Fragile X Syndrome (FXS) is the most common heritable cause of intellectual disability. In vitro electrophysiologic data from mouse models of FXS suggest that loss of fragile X mental retardation protein affects intracortical excitability and synaptic plasticity. Specifically, the cortex appears hyperexcitable, and use-dependent long-term potentiation (LTP) and long-term depression (LTD) of synaptic strength are abnormal. Though animal models provide important information, FXS and other neurodevelopmental disorders are human diseases and as such translational research to evaluate cortical excitability and plasticity must be applied in the human. Transcranial magnetic stimulation paradigms have recently been developed to non-invasively investigate cortical excitability using paired pulse stimulation, as well as LTP- and LTD-like synaptic plasticity in response to theta burst stimulation (TBS) in vivo in the human. TBS applied on consecutive days can be used to measure metaplasticity (the ability of the synapse to undergo a second plastic change following a recent induction of plasticity). The current study investigated intracortical inhibition, plasticity and metaplasticity in full mutation females with FXS, participants with autism spectrum disorders (ASD), and neurotypical controls. Results suggest that intracortical inhibition is normal in participants with FXS, while plasticity and metaplasticity appear abnormal. ASD participants showed abnormalities in plasticity and metaplasticity, as well as heterogeneity in intracortical inhibition. Our findings highlight the utility of non-invasive neurophysiological measures to translate insights from animal models to humans with neurodevelopmental disorders, and thus provide direct confirmation of cortical dysfunction in patients with FXS and ASD.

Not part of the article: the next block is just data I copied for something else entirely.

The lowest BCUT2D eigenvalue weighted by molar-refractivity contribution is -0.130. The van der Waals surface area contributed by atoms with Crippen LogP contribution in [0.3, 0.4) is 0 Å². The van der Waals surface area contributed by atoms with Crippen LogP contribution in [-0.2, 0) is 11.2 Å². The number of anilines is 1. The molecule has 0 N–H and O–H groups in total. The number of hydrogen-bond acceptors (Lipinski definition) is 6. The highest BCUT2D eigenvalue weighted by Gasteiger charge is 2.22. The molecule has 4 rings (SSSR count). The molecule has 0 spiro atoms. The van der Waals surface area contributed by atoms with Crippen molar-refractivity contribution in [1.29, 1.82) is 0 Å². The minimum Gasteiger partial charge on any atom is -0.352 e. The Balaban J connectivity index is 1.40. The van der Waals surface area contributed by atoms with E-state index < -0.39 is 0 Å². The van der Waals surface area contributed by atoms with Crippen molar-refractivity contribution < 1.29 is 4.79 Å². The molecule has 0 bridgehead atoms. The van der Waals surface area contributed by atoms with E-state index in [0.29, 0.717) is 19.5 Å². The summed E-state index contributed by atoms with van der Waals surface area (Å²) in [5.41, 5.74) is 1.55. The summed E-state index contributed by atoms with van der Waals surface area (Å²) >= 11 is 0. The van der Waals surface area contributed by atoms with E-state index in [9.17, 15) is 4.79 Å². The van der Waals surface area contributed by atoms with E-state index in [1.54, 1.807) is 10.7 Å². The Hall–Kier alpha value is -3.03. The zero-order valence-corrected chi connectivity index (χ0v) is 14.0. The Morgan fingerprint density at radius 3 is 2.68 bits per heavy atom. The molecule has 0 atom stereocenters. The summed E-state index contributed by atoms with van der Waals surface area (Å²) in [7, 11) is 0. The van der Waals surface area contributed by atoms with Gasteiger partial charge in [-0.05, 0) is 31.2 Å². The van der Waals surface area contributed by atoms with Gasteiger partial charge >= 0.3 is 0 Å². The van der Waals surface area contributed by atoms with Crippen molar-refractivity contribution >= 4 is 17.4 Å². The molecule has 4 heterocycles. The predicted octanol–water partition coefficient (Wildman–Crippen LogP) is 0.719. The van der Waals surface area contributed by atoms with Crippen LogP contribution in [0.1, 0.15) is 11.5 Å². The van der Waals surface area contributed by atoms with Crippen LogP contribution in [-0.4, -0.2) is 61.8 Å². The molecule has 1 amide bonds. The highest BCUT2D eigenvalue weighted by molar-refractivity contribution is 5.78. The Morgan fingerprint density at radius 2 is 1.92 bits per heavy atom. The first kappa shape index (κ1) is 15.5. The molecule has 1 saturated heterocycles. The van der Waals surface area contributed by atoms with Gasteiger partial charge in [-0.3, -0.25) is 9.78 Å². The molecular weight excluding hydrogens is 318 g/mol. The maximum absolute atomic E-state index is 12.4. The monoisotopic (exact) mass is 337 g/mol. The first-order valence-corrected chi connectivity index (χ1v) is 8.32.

Keywords: autism spectrum disorders; excitability; fragile X syndrome; paired pulse stimulation; plasticity; theta burst stimulation; transcranial magnetic stimulation.